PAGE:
Catchment areas vary greatly in size - a big river may have a catchment area of several thousand square kilometres, whereas a smaller tributary will have a catchment area of only a few hectares.
Catchments are separated from each other by watersheds. The characteristics of any river (physical, chemical, biological) are determined by the nature of the catchment and the activities , both human and natural, that take place in it.
* Plants slow down water as is flows over the land (runoff) allowing much of the rain to soak into the ground and replenish pools of underground water. Water seeps from these aquafers into rivers which are therefore usually perennial (flow throughout the year).
* Plants prevent soil erosion as their root hold soil in position, preventing it from being washed away. IN addition plants break the impact of a raindrop before it hits the soil, thus reducing its erosive potential. Rivers running through an undisturbed catchment are clean, erosion is slow, and limited to periods of very high rainfall.
* Vegetation in wetlands and on the banks of rivers is of particular importance. The roots of the reeds, sedges, trees, shrubs and grasses growing in wetlands and next to rivers bind the soil of the riverbank and prevent erosion whilst cleaning the water and regulating its flow.
* prevention of water pollution from informal settlements, industry or agriculture;
* protection of riverbank vegetation.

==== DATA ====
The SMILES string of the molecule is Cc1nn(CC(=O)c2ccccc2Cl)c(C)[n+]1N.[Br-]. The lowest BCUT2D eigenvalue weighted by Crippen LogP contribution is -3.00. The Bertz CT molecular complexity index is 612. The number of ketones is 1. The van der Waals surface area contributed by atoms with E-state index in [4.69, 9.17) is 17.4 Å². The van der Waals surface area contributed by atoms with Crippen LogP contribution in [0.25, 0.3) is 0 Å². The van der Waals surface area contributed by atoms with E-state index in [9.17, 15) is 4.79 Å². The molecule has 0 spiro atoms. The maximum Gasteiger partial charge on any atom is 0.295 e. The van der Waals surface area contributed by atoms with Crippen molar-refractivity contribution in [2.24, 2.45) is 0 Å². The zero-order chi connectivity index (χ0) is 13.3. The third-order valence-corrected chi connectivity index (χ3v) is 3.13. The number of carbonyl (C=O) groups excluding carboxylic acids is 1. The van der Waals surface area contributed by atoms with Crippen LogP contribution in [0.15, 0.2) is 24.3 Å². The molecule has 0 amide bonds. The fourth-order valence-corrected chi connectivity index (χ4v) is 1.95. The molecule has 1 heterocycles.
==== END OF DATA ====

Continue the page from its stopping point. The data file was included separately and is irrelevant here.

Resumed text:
It is important that all people in the catchment are involved in each stage of the conservation programme, from planning to execution, as they will be responsible for its success or failure. Catchment management committees, which may be private, provincial or national, are active in both rural and urban areas, eg. Umgeni Water in KwaZulu/Natal and the Braamfontein Spruit Trust in Gauteng.
* Start a catchment conservation project for a river in your area.
* Take part in the "Rivers and Ridges" competition run by the Wildlife Society in Gauteng.
* Read "The Biology and Conservation of South Africa's Vanishing Waters" (see below) which includes a very useful chapter entitled "What you can do."
INDIGENOUS AFFORESTATION OF DEGRADED WATER COURSES. Wildlife Management Technical Guide, Natal Parks Board, 1990.
MANAGING THE WATER RESOURCES OF SOUTH AFRICA. Dept. Water Affairs, 1986.
All books are available from Russel Friedman Books, PO Box 73, Halfway House, 1685. Tel. 011-7022300/1.
Enviro Facts: "Precious Water", "Wetlands", "Estuaries".
Local nature conservation authority.
Dept. Environment Affairs anf Tourism. P/Bag X447, Pretoria, 0001. Tel. 012-310 3425.
Wildlife Society of Southern Africa. Head Office, PO box 44344, Linden, 2104. Tel. 011-486 3294/5 or 0938.
Share-Net. Wildlife Society, PO Box 394, Howick, 3290. Tel. 0332-303931. Produces resource materials.
Project W.A.T.E.R. (Water Awareness Through Educational Responce.) PO Box 9, Pietermaritzburg, 3200. Tel. 0331-454365.